Founder @ Human+Business. Content marketing @ Reedsy, Writer @ Truth Cartel. Startups & tech.
“The culture is really very toxic.”
Those were the words of Mohammad Jahanzeb Gul, who supervised 23 Oyo properties for nine months since January 2019. In a startup growing so blazingly fast even after almost a decade since its founding, Jahanzeb often found himself staring at the computer all day and night to meet deadlines.
In this growth stage, current and former works are feeling the increasing pressure, which brought about a slew of toxicity.
Some, are simply the inherent nature of a growth-stage startup. Some, are simply criminal acts.
Regardless of how Oyo spins their press release to claim that they are ensuring strict adherence to their Code of Conduct, it was clear that those mandates were either riddled with wrongdoings or lacking a moral compass.
To some, it contributed to their decision to leave.
“There’s something called integrity,” said Saurabh Mukhopadhyay in a New York Times article, “I can’t compromise on that.”
It is clear why Mukhopadhyay would resign from the company: Oyo was rife with non-compliant, fraudulent and predatory business practices.
Just last year, Oyo founder Ritesh Agarwal and his representatives were booked by Bengaluru police under a criminal breach of trust, after a hotelier alleged that the trio cheated him of about US$149K.
In another report, a Bengaluru hotelier cited criminal conspiracy, abetment and criminal breach of trust. He claimed that Oyo frequently created non-existent room bookings, then marking them as no-show or cancellations, just to give the illusion that the hotel is being booked constantly.
The company also frequently withheld payments from hotel owners: in some cases, they wanted to squeeze hotel owners into renegotiating contracts that it deemed unprofitable. In other cases, the company wanted to save money, figuring that most owners would not press for full payment.
“If 1,000 people shout, we will pay 200.”
That also contributed to Saurabh Sharma’s decision to leave, who was the operations manager from 2014 to 2018.
“If 1,000 people shout, we will pay 200,” as some Oyo managers told Sharma.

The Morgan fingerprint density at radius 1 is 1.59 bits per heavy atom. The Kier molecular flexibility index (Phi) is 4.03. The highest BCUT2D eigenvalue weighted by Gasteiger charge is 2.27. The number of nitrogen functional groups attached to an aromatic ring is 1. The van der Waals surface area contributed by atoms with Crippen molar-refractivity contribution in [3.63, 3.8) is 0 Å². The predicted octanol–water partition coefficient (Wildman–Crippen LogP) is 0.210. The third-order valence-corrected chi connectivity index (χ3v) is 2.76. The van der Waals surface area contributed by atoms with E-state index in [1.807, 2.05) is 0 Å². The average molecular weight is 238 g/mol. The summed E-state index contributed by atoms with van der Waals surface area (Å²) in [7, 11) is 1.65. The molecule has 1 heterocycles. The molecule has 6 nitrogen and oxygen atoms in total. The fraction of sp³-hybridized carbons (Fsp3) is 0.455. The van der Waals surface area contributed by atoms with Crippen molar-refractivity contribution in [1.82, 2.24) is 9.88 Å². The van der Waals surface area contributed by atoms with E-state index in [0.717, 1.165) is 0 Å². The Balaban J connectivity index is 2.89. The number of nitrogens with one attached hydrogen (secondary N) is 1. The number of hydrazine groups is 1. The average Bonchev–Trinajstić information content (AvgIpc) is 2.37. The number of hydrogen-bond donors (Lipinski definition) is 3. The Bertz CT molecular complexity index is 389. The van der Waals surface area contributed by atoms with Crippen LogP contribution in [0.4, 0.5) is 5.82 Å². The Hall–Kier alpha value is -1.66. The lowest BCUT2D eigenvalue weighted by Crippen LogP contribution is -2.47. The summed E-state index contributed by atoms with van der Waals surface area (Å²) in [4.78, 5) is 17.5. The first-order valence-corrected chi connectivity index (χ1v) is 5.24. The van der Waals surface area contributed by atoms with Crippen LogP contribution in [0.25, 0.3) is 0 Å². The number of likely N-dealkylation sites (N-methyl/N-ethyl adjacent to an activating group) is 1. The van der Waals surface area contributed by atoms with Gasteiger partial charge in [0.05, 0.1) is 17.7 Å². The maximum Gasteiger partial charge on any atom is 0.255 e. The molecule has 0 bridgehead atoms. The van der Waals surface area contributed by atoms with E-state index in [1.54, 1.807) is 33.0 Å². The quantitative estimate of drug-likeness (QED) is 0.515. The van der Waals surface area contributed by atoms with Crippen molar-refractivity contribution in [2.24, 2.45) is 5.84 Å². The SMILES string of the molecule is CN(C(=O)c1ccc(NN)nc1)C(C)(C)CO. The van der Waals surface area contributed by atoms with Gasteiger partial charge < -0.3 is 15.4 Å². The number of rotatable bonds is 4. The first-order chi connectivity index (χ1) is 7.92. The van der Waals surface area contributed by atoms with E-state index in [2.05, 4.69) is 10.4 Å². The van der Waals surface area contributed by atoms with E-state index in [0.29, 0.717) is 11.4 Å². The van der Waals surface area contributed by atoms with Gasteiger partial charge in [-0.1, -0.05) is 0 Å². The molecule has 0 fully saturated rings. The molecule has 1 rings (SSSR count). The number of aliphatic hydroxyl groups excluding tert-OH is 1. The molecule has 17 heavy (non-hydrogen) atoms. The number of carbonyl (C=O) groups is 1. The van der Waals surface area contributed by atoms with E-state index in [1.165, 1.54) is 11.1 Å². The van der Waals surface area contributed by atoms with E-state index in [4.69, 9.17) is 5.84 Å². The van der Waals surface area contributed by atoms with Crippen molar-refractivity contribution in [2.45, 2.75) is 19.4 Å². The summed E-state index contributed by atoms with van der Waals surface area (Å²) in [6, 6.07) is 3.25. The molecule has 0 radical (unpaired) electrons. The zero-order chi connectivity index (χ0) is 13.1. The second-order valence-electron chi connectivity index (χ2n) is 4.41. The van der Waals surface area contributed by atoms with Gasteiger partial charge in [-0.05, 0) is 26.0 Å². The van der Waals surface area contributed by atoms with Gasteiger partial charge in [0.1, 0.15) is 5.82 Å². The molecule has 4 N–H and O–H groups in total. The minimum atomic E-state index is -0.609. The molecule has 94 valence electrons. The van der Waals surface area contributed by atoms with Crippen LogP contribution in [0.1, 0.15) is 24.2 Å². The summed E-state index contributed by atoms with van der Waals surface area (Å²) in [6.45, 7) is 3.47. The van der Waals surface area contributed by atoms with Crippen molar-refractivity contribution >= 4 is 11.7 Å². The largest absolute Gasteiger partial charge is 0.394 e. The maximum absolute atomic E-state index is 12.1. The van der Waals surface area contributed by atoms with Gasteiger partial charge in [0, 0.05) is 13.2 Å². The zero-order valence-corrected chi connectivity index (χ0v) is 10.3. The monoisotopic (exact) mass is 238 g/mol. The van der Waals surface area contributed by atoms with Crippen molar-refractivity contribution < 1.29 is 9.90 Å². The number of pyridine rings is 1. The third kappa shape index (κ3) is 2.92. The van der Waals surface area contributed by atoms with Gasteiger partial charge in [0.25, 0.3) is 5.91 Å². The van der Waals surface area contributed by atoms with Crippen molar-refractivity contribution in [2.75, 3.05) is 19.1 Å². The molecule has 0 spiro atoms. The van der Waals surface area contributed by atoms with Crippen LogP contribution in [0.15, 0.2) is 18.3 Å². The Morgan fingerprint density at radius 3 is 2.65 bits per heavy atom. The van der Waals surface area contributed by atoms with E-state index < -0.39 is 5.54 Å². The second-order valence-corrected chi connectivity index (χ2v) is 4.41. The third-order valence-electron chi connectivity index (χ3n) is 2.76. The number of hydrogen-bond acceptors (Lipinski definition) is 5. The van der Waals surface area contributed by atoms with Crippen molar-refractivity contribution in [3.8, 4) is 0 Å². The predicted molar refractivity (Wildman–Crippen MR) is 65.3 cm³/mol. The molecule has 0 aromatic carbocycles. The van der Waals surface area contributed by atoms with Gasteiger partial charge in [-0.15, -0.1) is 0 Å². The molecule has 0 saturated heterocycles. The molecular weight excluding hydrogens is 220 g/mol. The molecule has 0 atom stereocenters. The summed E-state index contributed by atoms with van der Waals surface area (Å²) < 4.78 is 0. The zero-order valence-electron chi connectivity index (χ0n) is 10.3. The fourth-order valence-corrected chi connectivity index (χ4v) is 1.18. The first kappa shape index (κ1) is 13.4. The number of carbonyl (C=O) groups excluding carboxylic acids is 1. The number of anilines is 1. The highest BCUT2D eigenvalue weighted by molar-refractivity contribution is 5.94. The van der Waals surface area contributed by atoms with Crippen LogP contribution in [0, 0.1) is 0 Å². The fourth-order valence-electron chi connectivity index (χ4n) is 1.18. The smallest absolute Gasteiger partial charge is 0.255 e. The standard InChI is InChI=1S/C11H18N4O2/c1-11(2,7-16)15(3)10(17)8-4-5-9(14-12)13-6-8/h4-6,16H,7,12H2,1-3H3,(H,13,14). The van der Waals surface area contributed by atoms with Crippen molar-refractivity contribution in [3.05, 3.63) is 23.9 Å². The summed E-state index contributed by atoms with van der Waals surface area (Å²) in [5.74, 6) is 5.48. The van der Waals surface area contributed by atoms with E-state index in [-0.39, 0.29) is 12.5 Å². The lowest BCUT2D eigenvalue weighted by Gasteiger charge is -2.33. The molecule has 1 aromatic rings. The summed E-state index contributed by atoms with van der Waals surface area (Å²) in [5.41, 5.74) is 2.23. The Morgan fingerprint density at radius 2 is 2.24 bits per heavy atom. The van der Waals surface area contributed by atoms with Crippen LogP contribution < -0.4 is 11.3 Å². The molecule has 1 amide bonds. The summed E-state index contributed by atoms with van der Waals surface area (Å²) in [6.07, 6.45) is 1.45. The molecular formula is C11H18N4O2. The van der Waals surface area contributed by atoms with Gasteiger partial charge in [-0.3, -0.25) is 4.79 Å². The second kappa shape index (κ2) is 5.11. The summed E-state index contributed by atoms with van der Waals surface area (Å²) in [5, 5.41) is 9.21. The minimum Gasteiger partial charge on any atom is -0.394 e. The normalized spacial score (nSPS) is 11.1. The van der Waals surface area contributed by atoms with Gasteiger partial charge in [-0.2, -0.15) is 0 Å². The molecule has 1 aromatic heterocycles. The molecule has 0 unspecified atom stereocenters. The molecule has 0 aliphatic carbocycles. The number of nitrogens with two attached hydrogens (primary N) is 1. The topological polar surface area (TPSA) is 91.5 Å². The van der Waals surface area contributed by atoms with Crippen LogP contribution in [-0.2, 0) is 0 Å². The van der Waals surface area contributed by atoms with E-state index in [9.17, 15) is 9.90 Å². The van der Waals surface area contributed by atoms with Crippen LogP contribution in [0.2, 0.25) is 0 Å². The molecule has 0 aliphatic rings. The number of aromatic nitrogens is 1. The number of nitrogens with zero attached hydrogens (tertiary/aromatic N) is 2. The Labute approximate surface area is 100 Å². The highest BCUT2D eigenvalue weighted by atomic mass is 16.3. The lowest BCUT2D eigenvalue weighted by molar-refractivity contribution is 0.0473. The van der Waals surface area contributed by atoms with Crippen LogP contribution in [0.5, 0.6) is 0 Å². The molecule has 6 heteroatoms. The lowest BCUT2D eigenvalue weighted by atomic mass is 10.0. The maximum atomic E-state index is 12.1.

The fraudulent, predatory practices don’t just stop there. According to The New York Times, Oyo often listed thousands of rooms from unlicensed hotels and guesthouses.
According to Mukhopadhyay, under the pressure to add new rooms, employees even brought hotels that lacked air-conditioning, water heaters or electricity onto the platform. These unavailable properties were inserted complete with fake photographs.
It’s all one giant shell game, despite Agarwal claiming to be devoid of “corporate governance issues”.
As such, Oyo is now facing a series of regulatory investigations and legal run-ins, as evidenced by their prima facie case with the Competition Commission of India.
Across the country, hoteliers are dropping off from the platform in the hundred. Hotel and restaurant associations in Gujarat, Mumbai, Delhi, and other major India cities are also boycotting their booking portal.
To top it off, Agarwal himself is being sued by hoteliers too. Betz Fernandez, the owner of Bengaluru-based Roxel Inn, claimed that Oyo has not paid rent for the last five months.
Yet, to Oyo, they would rather placate the authorities by giving the police and other government officials free rooms on request, according to a WhatsApp group in which The Times reviewed.
This was despite Aditya Ghosh, former Oyo CEO and current board member, claiming that they “do not encourage or involve [themselves] in any kind of bribery or graft.”
With all the contradictory statements and legal disputes, Oyo is now, very obviously, falling apart. Cracks in the business model and depleting war chests are quickly making it look like Softbank portfolio company (and counterpart) WeWork.
Agarwal may be optimistic about his company, even though he claimed to not have guidance on “when [they] will be profitable”. Unfortunately, the reality is that WeWork’s troubles have quickly spiraled out of control, from bleeding billions per year down to the smallest of things.
Oyo is looking like they’re on the highway to WeWork-land and they have broken the speed limits a long time ago.
“It’s a bubble that will burst”—a quote by the aforementioned Oyo operations manager in this story—seems less like a prophecy and more of a fact at this point when you look at the burgeoning losses and questionable financial practices.